In the field of psychology, Stumpf’s name is also associated with the famous case of Clever Hans, which aroused great interest in the early twentieth century, and which represented a significant step in the development of experimental psychology. (H. Baranzke, 2001 W. Prinz, 2006 H. Gundlach, 2006) We know that Stumpf’s assistant, O. Pfungst devoted an entire book to the case of Clever Hans in which he presented the results of the investigation that he and Stumpf conducted. (Stumpf, 1907a, pp. 7–15) Similarly, Stumpf contributed to the foundation of the anthropoid station in Tenerife where Köhler (1925) conducted his well-known research on chimpanzees. Stumpf was also interested in other similar phenomena, such as the study of child prodigies like Pepito Arriola and many others. He founded in 1901 the Society for Child Psychology and contributed two studies on that topic (Stumpf, 1900, 1901)
The work of Carl Stumpf has aroused much interest since the turn of the twenty-first century. Over the past fifteen years, in addition to the publication of numerous translations and reprints of Stumpf’s writings, several articles and books have been devoted to examining and evaluating the different aspects of his work. The recent reception of Stumpf’s work is very diversified and it reflects the interdisciplinary nature of his research and his many accomplishments at an academic as well as an institutional level. (G. Fréchette, 2010; M. Kaiser-El-Safti, 2011; D. Fisette 2015a)
At the very end of his autobiography, Stumpf confesses that he never sought to establish a school and that he is grateful to those of his students who pursued their research based on their own plans in the same scientific spirit. Stumpf’s words are confirmed by the testimonies of many of his students who all shared this scientific spirit and described Stumpf as a model of precision and clarity in thought and observation, with a keen sense for analysis and a critical attitude towards his own philosophical thought. If indeed he did not establish a school, he is however responsible for the formation of outstanding researchers and philosophers, and he has contributed directly to the development of two of the most important movements in Germany at the beginning of the twentieth century: Gestalt psychology and phenomenology. But Stumpf also counts as one of the harshest critics of these two movements as evidenced in his Erkenntnislehre, a posthumous work in which he presents the essential elements of his Weltanschauung and, in a sense, his philosophical testament. Let us remember that this book is dedicated to Brentano and can therefore be considered a contribution, the last in importance in the school of Brentano, to the philosophical program of his mentor. It is not surprising, therefore, that the criticism he addressed to his own students in this work was mainly motivated by this program.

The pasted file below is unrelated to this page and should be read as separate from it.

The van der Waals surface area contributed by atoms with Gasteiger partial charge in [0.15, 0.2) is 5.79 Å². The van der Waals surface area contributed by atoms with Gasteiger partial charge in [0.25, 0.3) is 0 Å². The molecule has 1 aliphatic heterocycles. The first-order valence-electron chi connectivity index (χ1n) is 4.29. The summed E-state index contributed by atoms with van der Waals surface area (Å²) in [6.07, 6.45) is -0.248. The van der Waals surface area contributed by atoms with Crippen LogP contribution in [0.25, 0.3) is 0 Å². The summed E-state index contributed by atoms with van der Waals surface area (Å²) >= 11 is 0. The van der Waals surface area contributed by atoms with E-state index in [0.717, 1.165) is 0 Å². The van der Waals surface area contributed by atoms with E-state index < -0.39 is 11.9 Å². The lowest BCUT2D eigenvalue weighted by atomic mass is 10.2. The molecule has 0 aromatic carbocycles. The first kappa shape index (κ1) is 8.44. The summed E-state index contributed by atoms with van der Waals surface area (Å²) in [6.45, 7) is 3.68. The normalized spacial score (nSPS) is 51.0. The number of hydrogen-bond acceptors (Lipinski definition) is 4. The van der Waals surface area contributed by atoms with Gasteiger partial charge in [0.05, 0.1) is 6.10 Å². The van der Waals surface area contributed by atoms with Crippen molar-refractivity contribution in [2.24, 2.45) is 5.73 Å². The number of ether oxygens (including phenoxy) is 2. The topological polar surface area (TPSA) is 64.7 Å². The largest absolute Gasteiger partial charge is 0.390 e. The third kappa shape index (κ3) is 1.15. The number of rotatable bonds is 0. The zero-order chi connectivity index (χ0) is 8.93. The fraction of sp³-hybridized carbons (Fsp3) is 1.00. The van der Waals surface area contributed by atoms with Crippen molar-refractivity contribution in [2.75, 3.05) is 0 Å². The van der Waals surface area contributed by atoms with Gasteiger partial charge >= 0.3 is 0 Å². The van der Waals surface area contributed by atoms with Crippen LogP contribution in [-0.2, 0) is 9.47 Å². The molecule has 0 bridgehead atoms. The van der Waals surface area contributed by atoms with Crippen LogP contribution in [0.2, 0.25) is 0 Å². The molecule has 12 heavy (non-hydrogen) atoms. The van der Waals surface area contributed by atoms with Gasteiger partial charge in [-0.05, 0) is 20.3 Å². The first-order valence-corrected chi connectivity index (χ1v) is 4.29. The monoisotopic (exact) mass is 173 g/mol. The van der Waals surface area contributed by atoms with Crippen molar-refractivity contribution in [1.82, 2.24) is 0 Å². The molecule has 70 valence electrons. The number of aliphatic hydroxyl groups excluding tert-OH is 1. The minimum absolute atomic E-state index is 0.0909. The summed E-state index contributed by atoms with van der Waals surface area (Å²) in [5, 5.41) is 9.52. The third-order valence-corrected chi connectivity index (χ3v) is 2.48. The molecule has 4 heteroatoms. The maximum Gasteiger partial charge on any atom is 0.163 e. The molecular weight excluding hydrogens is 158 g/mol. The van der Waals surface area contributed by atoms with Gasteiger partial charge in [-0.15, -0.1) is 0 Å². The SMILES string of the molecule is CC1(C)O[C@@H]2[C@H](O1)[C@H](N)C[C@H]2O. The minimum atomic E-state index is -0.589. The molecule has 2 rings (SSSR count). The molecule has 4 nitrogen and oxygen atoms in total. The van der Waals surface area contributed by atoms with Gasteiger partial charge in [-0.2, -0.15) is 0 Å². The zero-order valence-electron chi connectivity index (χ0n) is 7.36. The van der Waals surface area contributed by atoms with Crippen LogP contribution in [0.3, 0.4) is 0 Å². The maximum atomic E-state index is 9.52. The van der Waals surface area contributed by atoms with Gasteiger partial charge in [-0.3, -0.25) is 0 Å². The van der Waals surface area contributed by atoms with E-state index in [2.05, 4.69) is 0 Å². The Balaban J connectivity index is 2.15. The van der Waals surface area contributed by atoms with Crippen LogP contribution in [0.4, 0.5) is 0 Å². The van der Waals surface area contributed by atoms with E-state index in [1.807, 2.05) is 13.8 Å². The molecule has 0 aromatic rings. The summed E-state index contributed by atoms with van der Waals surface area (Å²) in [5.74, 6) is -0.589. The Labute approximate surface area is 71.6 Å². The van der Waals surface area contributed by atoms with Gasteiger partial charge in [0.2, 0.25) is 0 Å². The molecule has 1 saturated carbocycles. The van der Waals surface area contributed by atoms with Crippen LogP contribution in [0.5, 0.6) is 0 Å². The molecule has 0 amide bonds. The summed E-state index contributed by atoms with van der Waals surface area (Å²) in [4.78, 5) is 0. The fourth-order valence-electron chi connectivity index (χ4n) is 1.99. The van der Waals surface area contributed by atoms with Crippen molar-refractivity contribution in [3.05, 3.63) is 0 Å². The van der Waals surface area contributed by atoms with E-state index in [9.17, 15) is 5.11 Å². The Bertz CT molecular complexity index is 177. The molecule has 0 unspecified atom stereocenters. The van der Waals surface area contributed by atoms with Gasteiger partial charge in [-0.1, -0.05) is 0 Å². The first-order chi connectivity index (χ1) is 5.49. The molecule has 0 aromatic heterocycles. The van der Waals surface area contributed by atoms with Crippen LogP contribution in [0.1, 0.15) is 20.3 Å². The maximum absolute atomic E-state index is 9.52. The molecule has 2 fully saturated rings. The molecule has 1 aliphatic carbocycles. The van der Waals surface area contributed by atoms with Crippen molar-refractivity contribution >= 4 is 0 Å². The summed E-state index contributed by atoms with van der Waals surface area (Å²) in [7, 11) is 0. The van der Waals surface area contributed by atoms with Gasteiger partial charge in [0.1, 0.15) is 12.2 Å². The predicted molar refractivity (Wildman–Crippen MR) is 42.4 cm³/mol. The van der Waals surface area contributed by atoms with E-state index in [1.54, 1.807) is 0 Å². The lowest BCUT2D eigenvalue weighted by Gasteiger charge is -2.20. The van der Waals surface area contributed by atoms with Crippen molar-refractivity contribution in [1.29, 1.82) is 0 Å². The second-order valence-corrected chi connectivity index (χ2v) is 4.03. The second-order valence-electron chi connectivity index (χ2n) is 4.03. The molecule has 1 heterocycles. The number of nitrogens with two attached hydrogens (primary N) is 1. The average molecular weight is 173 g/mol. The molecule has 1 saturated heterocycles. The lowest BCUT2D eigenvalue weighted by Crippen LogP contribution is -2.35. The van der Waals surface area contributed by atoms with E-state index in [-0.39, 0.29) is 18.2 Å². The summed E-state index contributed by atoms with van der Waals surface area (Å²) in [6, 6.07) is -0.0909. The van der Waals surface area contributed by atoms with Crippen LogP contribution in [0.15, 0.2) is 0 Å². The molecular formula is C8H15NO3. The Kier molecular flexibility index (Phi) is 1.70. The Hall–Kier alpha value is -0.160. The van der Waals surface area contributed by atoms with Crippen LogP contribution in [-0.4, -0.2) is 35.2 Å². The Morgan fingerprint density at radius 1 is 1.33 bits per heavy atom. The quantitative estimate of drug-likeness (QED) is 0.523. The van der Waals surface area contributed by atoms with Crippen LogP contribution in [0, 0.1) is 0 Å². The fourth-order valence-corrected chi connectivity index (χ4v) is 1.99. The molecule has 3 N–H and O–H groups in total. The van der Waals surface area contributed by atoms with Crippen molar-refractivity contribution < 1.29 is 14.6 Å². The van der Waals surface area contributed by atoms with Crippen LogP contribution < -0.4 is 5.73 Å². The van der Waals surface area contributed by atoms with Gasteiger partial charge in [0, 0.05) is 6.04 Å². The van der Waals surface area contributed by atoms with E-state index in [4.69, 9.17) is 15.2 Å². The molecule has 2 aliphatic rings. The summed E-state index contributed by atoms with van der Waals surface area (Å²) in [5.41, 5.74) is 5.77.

In this work, he offers a remarkably penetrating analysis of the philosophical project that guided Husserl in the first book of Ideas. From Stumpf’s perspective, the originality of this new version of phenomenology in Ideas I lies less in the aspects in which he criticizes the doctrine of the Logical Investigations whereby phenomenology is defined as descriptive psychology than in the features by which Husserl opens up new perspectives with respect to descriptive psychology and phenomenology in Stumpf’s sense. This is the case of phenomenology understood as a doctrine of essences, whose aim is to ground the empirical sciences on the so-called regional ontologies. This endeavor belongs to the more general project of a general theory of science which Husserl worked out in this work. Stumpf understands this project as a widening of Brentano’s and Lotze’s initial program which, according to him, is nothing other than a regional phenomenology or ontology in the sense of Husserl. However, he does not see any progress in the idea of a “pure” or transcendental phenomenology nor in the postulate of a pure ego to which something like a “rein Ichblick” is purported to give access. For if this purity is acquired on the basis of the method of the reduction, more precisely the eidetic reduction, than by bracketing the existence of objects, it rules out eo ipso any possible contribution on the part of the empirical sciences. Stumpf also questions the status of sense perception and the domain of phenomena in this perspective given that Husserl’s Wesensschau can only be applied to what Stumpf calls mere presentations or second-order phenomena. In his remarks on Stumpf in Section 86 of Ideas I, Husserl pointed out that the study of phenomena belongs to what he calls in the introduction to this work “eidetic psychology.” But as a science of facts and of realities, this psychology falls under the reduction and does not seem to contribute significantly to the version of transcendental phenomenology put forth in Ideas I. Stumpf concludes that this version of phenomenology is a phenomenology without phenomena due both to Husserl’s account of phenomena and to his peculiar conception of (transcendental) phenomenology. (R. Rollinger, 1999, 2008c; D. Fisette, 2015b)